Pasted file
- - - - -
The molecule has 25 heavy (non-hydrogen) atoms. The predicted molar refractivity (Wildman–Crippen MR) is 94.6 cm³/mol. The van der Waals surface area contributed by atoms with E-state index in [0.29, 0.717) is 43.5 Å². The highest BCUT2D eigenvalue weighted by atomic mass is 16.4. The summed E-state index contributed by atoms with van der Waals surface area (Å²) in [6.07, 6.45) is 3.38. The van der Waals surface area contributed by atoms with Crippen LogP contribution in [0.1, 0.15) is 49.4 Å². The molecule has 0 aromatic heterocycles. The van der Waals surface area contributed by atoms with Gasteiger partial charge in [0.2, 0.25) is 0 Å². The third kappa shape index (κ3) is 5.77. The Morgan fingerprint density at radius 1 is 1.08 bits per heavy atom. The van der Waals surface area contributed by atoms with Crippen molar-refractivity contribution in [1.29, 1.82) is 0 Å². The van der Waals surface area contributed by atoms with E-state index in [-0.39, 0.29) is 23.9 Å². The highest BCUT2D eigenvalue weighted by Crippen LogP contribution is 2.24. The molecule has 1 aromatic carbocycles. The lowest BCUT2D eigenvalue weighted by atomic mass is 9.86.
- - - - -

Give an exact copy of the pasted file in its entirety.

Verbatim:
The molecule has 25 heavy (non-hydrogen) atoms. The predicted molar refractivity (Wildman–Crippen MR) is 94.6 cm³/mol. The van der Waals surface area contributed by atoms with E-state index in [0.29, 0.717) is 43.5 Å². The highest BCUT2D eigenvalue weighted by atomic mass is 16.4. The summed E-state index contributed by atoms with van der Waals surface area (Å²) in [6.07, 6.45) is 3.38. The van der Waals surface area contributed by atoms with Crippen LogP contribution in [0.1, 0.15) is 49.4 Å². The molecule has 0 aromatic heterocycles. The van der Waals surface area contributed by atoms with Gasteiger partial charge in [0.2, 0.25) is 0 Å². The third kappa shape index (κ3) is 5.77. The Morgan fingerprint density at radius 1 is 1.08 bits per heavy atom. The van der Waals surface area contributed by atoms with Crippen molar-refractivity contribution in [1.29, 1.82) is 0 Å². The van der Waals surface area contributed by atoms with E-state index in [-0.39, 0.29) is 23.9 Å². The highest BCUT2D eigenvalue weighted by Crippen LogP contribution is 2.24. The molecule has 1 aromatic carbocycles. The lowest BCUT2D eigenvalue weighted by atomic mass is 9.86.